Your agent may be able to help with stalled claims. “You may have one claim in a lifetime, but we do this every day,” says Sarah Brown, of Keller-Brown Insurance Services, in Shrewsbury, Pa. As an independent agent, she often has contacts at the other driver’s insurance company, so her clients can find out what’s causing the delay. The state insurance department can also explain your rights and get the insurance companies moving.

Check an insurer’s record of complaints

One way to minimize the chances of having claims problems is to avoid insurers with a history of hassling people at claim time. You can look up the insurer’s complaint record with the National Association of Insurance Commissioners consumer insurance search.

Type in the company’s name, then click on “property/casualty” for the business type for auto and homeowners insurers. When you see the list of companies, click on “closed complaints,” then select “closed complaint ratio report.”

You’ll see a ratio of the insurer’s market share of resolved complaints to the company’s market share of premiums for that type of insurance (so larger insurers aren’t penalized for having more complaints). The national median is 1.00; companies with ratios below that median have a better track record than those above the median.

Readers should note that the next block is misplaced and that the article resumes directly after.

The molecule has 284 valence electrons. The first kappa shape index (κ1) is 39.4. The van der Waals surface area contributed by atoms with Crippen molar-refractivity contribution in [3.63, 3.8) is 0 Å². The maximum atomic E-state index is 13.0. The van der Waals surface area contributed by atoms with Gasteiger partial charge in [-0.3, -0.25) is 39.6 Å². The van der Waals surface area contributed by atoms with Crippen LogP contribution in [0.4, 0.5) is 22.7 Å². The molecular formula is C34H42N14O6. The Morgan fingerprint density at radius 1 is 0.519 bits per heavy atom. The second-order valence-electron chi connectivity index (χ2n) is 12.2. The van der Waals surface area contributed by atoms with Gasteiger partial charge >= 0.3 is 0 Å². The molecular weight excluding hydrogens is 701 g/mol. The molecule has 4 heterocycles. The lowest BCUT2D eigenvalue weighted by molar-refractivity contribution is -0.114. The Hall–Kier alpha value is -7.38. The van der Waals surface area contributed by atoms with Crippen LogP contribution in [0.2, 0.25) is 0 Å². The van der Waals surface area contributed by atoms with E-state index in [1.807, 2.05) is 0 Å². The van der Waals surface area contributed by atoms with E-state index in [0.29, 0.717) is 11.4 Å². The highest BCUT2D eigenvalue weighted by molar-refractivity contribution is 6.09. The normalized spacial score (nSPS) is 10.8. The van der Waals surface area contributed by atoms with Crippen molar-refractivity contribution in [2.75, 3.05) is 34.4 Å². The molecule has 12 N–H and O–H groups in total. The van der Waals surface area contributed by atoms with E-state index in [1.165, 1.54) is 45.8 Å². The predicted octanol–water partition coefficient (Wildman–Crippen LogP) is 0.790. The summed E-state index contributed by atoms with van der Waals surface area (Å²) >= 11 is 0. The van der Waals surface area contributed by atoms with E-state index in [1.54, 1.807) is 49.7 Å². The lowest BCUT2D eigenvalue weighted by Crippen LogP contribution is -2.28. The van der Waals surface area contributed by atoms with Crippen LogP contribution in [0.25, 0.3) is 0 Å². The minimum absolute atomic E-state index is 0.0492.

You can also contact your state insurance insurance department to learn about any actions taken against the insurer.

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Kimberly Lankford
Contributing Editor, Kiplinger's Personal Finance

As the "Ask Kim" columnist for Kiplinger's Personal Finance, Lankford receives hundreds of personal finance questions from readers every month. She is the author of Rescue Your Financial Life (McGraw-Hill, 2003), The Insurance Maze: How You Can Save Money on Insurance -- and Still Get the Coverage You Need (Kaplan, 2006), Kiplinger's Ask Kim for Money Smart Solutions (Kaplan, 2007) and The Kiplinger/BBB Personal Finance Guide for Military Families. She is frequently featured as a financial expert on television and radio, including NBC's Today Show, CNN, CNBC and National Public Radio.